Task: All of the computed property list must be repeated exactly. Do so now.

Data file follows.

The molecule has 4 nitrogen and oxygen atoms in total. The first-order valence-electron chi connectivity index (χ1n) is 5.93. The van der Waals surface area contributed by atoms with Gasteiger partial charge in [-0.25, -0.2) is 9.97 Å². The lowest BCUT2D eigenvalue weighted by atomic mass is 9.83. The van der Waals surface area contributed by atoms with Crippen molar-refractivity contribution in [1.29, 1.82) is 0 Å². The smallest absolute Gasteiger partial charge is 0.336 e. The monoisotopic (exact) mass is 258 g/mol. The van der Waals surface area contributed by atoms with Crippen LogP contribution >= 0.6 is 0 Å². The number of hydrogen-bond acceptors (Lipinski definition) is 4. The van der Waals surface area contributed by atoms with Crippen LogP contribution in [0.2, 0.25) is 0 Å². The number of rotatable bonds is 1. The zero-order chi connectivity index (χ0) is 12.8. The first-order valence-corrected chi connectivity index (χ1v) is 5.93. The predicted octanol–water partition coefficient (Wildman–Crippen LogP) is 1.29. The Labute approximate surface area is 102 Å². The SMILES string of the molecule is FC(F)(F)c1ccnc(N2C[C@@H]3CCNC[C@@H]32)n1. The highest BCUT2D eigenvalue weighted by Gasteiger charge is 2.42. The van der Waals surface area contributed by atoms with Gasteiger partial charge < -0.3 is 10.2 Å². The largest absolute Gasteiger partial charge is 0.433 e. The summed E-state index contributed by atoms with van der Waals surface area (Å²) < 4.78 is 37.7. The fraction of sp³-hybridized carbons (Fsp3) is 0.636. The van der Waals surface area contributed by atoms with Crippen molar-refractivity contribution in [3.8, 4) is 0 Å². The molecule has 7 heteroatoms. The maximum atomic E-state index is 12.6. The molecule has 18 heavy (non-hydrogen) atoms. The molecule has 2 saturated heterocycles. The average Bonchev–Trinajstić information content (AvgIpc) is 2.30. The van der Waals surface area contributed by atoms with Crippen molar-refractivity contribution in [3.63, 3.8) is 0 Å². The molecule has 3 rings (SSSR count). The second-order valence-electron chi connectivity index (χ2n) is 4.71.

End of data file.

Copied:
The molecule has 4 nitrogen and oxygen atoms in total. The first-order valence-electron chi connectivity index (χ1n) is 5.93. The van der Waals surface area contributed by atoms with Gasteiger partial charge in [-0.25, -0.2) is 9.97 Å². The lowest BCUT2D eigenvalue weighted by atomic mass is 9.83. The van der Waals surface area contributed by atoms with Crippen molar-refractivity contribution in [1.29, 1.82) is 0 Å². The smallest absolute Gasteiger partial charge is 0.336 e. The monoisotopic (exact) mass is 258 g/mol. The van der Waals surface area contributed by atoms with Crippen LogP contribution >= 0.6 is 0 Å². The number of hydrogen-bond acceptors (Lipinski definition) is 4. The van der Waals surface area contributed by atoms with Crippen LogP contribution in [0.2, 0.25) is 0 Å². The number of rotatable bonds is 1. The zero-order chi connectivity index (χ0) is 12.8. The first-order valence-corrected chi connectivity index (χ1v) is 5.93. The predicted octanol–water partition coefficient (Wildman–Crippen LogP) is 1.29. The Labute approximate surface area is 102 Å². The SMILES string of the molecule is FC(F)(F)c1ccnc(N2C[C@@H]3CCNC[C@@H]32)n1. The highest BCUT2D eigenvalue weighted by Gasteiger charge is 2.42. The van der Waals surface area contributed by atoms with Gasteiger partial charge < -0.3 is 10.2 Å². The largest absolute Gasteiger partial charge is 0.433 e. The summed E-state index contributed by atoms with van der Waals surface area (Å²) < 4.78 is 37.7. The fraction of sp³-hybridized carbons (Fsp3) is 0.636. The van der Waals surface area contributed by atoms with Crippen molar-refractivity contribution in [3.8, 4) is 0 Å². The molecule has 7 heteroatoms. The maximum atomic E-state index is 12.6. The molecule has 18 heavy (non-hydrogen) atoms. The molecule has 2 saturated heterocycles. The average Bonchev–Trinajstić information content (AvgIpc) is 2.30. The van der Waals surface area contributed by atoms with Crippen molar-refractivity contribution in [3.63, 3.8) is 0 Å². The molecule has 3 rings (SSSR count). The second-order valence-electron chi connectivity index (χ2n) is 4.71.